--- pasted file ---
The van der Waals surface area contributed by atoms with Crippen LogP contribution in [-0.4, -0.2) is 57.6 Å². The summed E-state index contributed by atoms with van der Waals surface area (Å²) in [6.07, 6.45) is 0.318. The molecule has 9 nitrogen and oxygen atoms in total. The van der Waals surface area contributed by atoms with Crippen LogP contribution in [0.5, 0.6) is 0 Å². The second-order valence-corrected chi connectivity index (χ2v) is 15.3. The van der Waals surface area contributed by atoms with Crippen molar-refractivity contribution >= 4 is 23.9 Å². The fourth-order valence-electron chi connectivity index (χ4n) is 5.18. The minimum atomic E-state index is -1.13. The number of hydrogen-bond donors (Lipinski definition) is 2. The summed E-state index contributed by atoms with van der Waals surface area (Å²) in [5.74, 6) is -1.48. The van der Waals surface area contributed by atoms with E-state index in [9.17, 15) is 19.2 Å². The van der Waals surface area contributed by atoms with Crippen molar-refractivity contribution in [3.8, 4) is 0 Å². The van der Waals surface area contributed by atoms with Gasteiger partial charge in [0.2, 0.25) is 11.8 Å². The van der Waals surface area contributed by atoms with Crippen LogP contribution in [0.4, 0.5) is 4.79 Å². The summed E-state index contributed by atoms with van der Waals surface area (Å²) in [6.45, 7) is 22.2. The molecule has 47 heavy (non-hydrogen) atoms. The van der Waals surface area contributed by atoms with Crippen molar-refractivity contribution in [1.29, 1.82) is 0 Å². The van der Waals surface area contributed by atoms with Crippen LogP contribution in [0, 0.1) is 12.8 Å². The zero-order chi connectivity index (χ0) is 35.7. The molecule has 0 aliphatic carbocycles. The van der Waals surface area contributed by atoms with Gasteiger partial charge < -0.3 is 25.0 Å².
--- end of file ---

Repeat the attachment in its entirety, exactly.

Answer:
The van der Waals surface area contributed by atoms with Crippen LogP contribution in [-0.4, -0.2) is 57.6 Å². The summed E-state index contributed by atoms with van der Waals surface area (Å²) in [6.07, 6.45) is 0.318. The molecule has 9 nitrogen and oxygen atoms in total. The van der Waals surface area contributed by atoms with Crippen LogP contribution in [0.5, 0.6) is 0 Å². The second-order valence-corrected chi connectivity index (χ2v) is 15.3. The van der Waals surface area contributed by atoms with Crippen molar-refractivity contribution >= 4 is 23.9 Å². The fourth-order valence-electron chi connectivity index (χ4n) is 5.18. The minimum atomic E-state index is -1.13. The number of hydrogen-bond donors (Lipinski definition) is 2. The summed E-state index contributed by atoms with van der Waals surface area (Å²) in [5.74, 6) is -1.48. The van der Waals surface area contributed by atoms with E-state index in [9.17, 15) is 19.2 Å². The van der Waals surface area contributed by atoms with Crippen molar-refractivity contribution in [3.8, 4) is 0 Å². The van der Waals surface area contributed by atoms with Gasteiger partial charge in [0.2, 0.25) is 11.8 Å². The van der Waals surface area contributed by atoms with Crippen LogP contribution in [0.4, 0.5) is 4.79 Å². The summed E-state index contributed by atoms with van der Waals surface area (Å²) in [6.45, 7) is 22.2. The molecule has 47 heavy (non-hydrogen) atoms. The van der Waals surface area contributed by atoms with Crippen molar-refractivity contribution in [1.29, 1.82) is 0 Å². The van der Waals surface area contributed by atoms with Crippen LogP contribution in [0, 0.1) is 12.8 Å². The zero-order chi connectivity index (χ0) is 35.7. The molecule has 0 aliphatic carbocycles. The van der Waals surface area contributed by atoms with Gasteiger partial charge < -0.3 is 25.0 Å².